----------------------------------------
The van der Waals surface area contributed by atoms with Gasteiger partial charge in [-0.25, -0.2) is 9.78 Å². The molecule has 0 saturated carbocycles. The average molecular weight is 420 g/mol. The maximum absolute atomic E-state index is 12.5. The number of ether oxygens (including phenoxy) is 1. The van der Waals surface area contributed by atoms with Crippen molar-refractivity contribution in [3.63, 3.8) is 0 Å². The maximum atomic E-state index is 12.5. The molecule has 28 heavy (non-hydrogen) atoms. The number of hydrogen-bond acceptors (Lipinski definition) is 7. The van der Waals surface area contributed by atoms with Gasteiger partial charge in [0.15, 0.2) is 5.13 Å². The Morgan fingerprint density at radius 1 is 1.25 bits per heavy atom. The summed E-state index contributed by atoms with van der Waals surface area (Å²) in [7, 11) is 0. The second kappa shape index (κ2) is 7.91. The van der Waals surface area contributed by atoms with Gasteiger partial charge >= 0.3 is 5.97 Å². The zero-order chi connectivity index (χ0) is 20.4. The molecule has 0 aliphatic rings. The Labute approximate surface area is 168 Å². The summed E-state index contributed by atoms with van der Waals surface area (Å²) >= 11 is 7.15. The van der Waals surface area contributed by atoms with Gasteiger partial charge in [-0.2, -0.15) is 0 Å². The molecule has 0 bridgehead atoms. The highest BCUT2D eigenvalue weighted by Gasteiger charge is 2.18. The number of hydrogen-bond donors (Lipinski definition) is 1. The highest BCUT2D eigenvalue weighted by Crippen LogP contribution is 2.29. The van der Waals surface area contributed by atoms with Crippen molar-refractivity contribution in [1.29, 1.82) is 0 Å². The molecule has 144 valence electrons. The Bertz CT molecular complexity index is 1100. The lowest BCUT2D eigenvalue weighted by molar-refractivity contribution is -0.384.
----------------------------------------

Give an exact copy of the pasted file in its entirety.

The van der Waals surface area contributed by atoms with Gasteiger partial charge in [-0.25, -0.2) is 9.78 Å². The molecule has 0 saturated carbocycles. The average molecular weight is 420 g/mol. The maximum absolute atomic E-state index is 12.5. The number of ether oxygens (including phenoxy) is 1. The van der Waals surface area contributed by atoms with Crippen molar-refractivity contribution in [3.63, 3.8) is 0 Å². The maximum atomic E-state index is 12.5. The molecule has 28 heavy (non-hydrogen) atoms. The number of hydrogen-bond acceptors (Lipinski definition) is 7. The van der Waals surface area contributed by atoms with Gasteiger partial charge in [0.15, 0.2) is 5.13 Å². The Morgan fingerprint density at radius 1 is 1.25 bits per heavy atom. The summed E-state index contributed by atoms with van der Waals surface area (Å²) in [7, 11) is 0. The second kappa shape index (κ2) is 7.91. The van der Waals surface area contributed by atoms with Gasteiger partial charge >= 0.3 is 5.97 Å². The zero-order chi connectivity index (χ0) is 20.4. The molecule has 0 aliphatic rings. The Labute approximate surface area is 168 Å². The summed E-state index contributed by atoms with van der Waals surface area (Å²) >= 11 is 7.15. The van der Waals surface area contributed by atoms with Gasteiger partial charge in [-0.2, -0.15) is 0 Å². The molecule has 0 bridgehead atoms. The highest BCUT2D eigenvalue weighted by Gasteiger charge is 2.18. The number of hydrogen-bond donors (Lipinski definition) is 1. The highest BCUT2D eigenvalue weighted by Crippen LogP contribution is 2.29. The van der Waals surface area contributed by atoms with Crippen molar-refractivity contribution in [1.29, 1.82) is 0 Å². The molecule has 144 valence electrons. The Bertz CT molecular complexity index is 1100. The lowest BCUT2D eigenvalue weighted by molar-refractivity contribution is -0.384.